Many pencak silat masters joined the Barisan Pelopor under the leadership of President Soekarno, to help realise the dream of an independent Indonesian nation. Among them were women freedom fighters like Ibu Enny Rukmini Sekarningrat, a Panglipur master from Garut . She fought against the Dutch alongside the Pangeran Papak Troops in Wanaraja, Garut, and the Mayor Rukmana Troops in Yogyakarta. As the capital city of the Republic of Indonesia at that time, Yogyakarta came under very heavy fire from Dutch troops. A great many pencak silat masters came from all over the archipelago to defend it from occupation. The same happened for Bandung, Surabaya, and other cities involved in the struggle.
Pencak silat was also instrumental to the revolutionary movement in Bali. After learning pencak silat as part of his Peta military training in West Java, national hero I Gusti Ngurah Rai gave lessons to his troops to boost the skills they needed to overthrow the foreign enemy. The soldiers in turn covertly trained the people of Banjar, even though the Dutch army forbade this. So today, pencak silat originating from West Java has taken root and developed on the island of Bali.
The heroism of pencak silat masters was not limited only to warfare. We must not forget their safeguarding the first President of the Indonesian Republic at a time of political uncertainty. It has been recorded in history that the night before the proclamation of independence on August 17, 1945, five special sentinels highly skilled in pencak silat (Neill 1973:324) guarded Soekarno.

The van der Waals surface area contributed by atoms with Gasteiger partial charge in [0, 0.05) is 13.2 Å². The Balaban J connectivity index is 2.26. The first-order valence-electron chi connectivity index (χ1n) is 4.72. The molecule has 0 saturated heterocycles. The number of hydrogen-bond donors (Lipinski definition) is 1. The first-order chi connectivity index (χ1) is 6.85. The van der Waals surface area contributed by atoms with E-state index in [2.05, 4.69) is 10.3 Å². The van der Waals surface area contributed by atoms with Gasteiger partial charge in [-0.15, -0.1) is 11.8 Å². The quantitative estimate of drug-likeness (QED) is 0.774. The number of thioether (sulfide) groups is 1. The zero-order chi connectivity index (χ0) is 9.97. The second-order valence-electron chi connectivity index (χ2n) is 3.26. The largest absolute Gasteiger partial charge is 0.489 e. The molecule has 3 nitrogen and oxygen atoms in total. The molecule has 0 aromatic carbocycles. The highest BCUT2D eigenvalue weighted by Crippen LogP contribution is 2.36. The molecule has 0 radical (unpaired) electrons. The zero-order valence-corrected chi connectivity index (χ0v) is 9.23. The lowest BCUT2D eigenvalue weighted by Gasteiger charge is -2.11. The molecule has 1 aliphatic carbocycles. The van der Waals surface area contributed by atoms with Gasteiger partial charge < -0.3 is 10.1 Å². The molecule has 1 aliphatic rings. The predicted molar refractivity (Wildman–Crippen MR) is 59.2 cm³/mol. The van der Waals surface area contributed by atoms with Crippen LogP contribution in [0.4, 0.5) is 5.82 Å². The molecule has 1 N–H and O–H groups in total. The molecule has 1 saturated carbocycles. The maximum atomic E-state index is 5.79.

The struggle for independence ultimately bore fruit and in 1949, Dutch troops attached to the NICA had to abandon Indonesia, the only exception being Irian Jaya, which was returned to the fold only in 1963. Indonesians and Dutch-Indonesians who had collaborated and sided with the Dutch were given the opportunity to return to the Netherlands along with the former colonialists. Among them were several masters, employed as KNIL soldiers or as civil servants. It was they who introduced pencak silat into the Netherlands by setting up schools, which even today remain loyal to their roots, including Pamor Badai (Malang), Pamor Kombinasi (Probolinggo), Pukulan Betawi (Batavia), Pencak Kemajoran (Batavia), Panglipur (Bandung), SH (Madiun) and others.
The fact that a group of masters sided with the Dutch in no way undermines the contribution of pencak silat to nation building, and as we will see in the next episode, pencak silat played a central part in the nationalisation process of the young republic.
1959 Pentjak-Silat Diteropong dari Sudut Bangsaan Indonesia. Jogjakarta: Seksi Pentjak/Silat Bangkes Djakb. Kem. P.P.& K.
1973 Twentieth Century Indonesia. New York & London: Columbia University Press.